In support of National Consumer Week (28 November-2 December 2016), TrustMark, the only Government-endorsed scheme for all trades in and around the home, is advising consumers and businesses to brush up on their consumer rights and legal obligations in relation to consumer redress.
‘Switched On’ is the theme of National Consumer Week and is being run by Citizens Advice, the Chartered Trading Standards Institute (CTSI) and the Department for Business, Innovation and
Skills. The aim of the campaign is to let consumers know they can ask for a refund, repair or replacement if something goes wrong, and if required, they can exercise their rights, whether that be product safety or any service that a business has sold them. These provisions are in the Consumer Rights Act 2015, which came into force last year.
When the Consumer Rights Act 2015 came into force last November, TrustMark jointly developed assured advice for its 13,000 registered firms with Buckinghamshire and Surrey Trading Standards, as part of a dedicated primary authority scheme. This support and guidance provided information about the consumer rights and remedies as well as scenarios and advice regarding the main requirements of the Consumer Contracts (Information, Cancellation and Additional Charges) Regulations 2013 as regards cancellation periods.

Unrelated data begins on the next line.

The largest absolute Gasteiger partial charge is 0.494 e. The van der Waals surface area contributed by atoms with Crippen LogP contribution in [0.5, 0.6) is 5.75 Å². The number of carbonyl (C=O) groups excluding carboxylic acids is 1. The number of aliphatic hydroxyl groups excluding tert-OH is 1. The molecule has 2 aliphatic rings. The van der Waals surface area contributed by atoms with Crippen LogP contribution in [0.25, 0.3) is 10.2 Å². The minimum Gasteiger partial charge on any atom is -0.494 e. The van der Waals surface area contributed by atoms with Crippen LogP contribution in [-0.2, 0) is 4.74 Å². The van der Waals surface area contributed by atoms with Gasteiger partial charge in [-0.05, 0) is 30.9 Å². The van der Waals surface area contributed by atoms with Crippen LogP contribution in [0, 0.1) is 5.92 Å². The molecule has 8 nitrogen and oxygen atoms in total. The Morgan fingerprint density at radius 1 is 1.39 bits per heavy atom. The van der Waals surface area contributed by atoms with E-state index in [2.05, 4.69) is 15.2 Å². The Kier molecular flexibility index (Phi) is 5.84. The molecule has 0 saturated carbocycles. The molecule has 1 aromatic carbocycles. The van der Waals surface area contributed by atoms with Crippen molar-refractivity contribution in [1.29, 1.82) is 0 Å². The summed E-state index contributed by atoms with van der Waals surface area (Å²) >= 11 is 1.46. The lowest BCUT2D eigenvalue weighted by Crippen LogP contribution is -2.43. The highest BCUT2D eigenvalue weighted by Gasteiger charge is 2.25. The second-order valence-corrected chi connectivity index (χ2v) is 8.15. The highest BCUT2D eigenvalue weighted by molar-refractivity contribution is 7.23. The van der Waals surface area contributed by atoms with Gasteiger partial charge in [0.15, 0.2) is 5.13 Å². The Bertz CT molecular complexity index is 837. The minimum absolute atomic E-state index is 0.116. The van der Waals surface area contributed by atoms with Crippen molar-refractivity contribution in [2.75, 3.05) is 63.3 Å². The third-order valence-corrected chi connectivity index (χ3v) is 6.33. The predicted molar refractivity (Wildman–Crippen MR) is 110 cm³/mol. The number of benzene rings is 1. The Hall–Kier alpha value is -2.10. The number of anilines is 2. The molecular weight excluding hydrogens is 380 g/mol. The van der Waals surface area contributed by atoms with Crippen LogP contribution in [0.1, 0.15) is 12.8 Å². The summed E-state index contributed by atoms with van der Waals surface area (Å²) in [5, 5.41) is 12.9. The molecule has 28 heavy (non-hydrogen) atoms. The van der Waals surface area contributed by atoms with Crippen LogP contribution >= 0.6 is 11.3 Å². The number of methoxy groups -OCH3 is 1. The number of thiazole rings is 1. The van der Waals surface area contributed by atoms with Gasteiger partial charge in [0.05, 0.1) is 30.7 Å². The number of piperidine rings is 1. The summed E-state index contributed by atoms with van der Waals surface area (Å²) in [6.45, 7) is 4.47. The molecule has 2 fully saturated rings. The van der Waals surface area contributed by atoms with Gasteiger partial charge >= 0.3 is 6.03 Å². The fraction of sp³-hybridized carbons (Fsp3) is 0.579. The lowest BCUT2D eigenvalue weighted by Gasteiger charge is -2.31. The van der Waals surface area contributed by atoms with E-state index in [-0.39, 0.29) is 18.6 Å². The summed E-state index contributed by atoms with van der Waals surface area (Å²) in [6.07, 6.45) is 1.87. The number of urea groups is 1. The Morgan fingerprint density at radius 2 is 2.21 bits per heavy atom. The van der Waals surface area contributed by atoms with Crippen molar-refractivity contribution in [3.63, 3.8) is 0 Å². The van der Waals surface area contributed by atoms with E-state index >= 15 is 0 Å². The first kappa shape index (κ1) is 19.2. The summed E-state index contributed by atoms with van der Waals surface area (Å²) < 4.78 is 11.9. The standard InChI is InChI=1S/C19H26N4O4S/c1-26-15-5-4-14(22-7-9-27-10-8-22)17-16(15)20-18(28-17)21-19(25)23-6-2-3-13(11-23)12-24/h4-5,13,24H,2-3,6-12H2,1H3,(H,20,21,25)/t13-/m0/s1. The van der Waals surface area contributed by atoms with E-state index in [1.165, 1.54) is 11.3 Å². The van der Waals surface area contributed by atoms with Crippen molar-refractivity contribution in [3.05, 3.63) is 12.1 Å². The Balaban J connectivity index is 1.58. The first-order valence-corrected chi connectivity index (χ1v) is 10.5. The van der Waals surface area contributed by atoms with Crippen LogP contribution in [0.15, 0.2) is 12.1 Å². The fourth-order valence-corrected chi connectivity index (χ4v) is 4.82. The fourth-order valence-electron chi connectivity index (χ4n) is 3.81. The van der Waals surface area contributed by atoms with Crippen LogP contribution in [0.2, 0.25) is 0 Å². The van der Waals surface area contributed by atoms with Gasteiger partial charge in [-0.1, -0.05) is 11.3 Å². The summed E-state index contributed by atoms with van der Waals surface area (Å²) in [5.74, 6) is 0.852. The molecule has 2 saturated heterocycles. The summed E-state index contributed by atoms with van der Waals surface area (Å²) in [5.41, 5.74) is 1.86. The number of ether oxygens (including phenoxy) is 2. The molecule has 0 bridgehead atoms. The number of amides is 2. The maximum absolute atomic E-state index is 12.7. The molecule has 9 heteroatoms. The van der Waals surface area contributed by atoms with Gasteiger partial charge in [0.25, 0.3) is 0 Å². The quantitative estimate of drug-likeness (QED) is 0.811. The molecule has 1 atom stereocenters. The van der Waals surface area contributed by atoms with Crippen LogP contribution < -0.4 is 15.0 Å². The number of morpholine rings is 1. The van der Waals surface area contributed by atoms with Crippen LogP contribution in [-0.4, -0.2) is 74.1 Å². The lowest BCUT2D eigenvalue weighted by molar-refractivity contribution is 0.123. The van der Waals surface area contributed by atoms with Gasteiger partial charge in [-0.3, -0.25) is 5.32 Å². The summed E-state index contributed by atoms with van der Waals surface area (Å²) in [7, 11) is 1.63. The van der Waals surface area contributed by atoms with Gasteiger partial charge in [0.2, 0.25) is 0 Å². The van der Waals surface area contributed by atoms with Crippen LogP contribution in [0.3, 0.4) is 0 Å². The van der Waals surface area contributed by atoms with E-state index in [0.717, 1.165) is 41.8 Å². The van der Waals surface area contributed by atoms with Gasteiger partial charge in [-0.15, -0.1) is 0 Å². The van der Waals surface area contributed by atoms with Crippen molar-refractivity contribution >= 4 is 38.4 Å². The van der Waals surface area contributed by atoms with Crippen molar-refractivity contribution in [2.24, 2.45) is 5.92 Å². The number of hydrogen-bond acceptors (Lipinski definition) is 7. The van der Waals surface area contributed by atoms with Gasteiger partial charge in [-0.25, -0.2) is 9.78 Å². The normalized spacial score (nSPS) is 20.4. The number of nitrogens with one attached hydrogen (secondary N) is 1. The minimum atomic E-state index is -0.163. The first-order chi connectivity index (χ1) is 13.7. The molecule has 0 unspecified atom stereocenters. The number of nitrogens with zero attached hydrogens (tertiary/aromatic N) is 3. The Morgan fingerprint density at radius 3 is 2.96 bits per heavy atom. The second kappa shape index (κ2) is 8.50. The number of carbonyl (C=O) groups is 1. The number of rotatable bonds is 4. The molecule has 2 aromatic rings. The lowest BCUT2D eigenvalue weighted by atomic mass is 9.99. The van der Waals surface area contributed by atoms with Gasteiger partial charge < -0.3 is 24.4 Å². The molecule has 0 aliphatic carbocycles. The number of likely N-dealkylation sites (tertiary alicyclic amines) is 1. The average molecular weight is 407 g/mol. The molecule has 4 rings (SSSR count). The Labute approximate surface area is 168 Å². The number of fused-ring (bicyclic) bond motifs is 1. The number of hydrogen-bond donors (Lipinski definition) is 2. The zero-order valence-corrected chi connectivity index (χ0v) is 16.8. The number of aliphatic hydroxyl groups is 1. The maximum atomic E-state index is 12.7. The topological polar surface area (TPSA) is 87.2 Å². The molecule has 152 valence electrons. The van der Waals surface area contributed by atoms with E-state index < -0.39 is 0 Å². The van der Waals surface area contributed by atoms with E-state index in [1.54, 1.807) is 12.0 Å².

Simon Ayers, Chief Executive of TrustMark, said: “National Consumer Week is an important campaign and helps consumers’ focus their minds on understanding their rights and businesses’ their legal responsibilities. By taking a responsible and proactive approach will avoid difficulties further down the line, which is ultimately better for the business and the customer. Customers want to be treated fairly and businesses that understand their customers’ rights can also expect repeated and trouble-free custom from them.”
Leon Livermore, CTSI chief executive, said: “Consumers who know their rights shop with confidence, saving time and money, which is good for all concerned. People should consider their
rights whenever they make a purchase – nobody wants to give or receive a defective product but it is important to know how to resolve any issues, should they arise.”
To obtain free and impartial business advice on the Consumer Rights Act, visit the government-sponsored website www.businesscompanion.co.uk.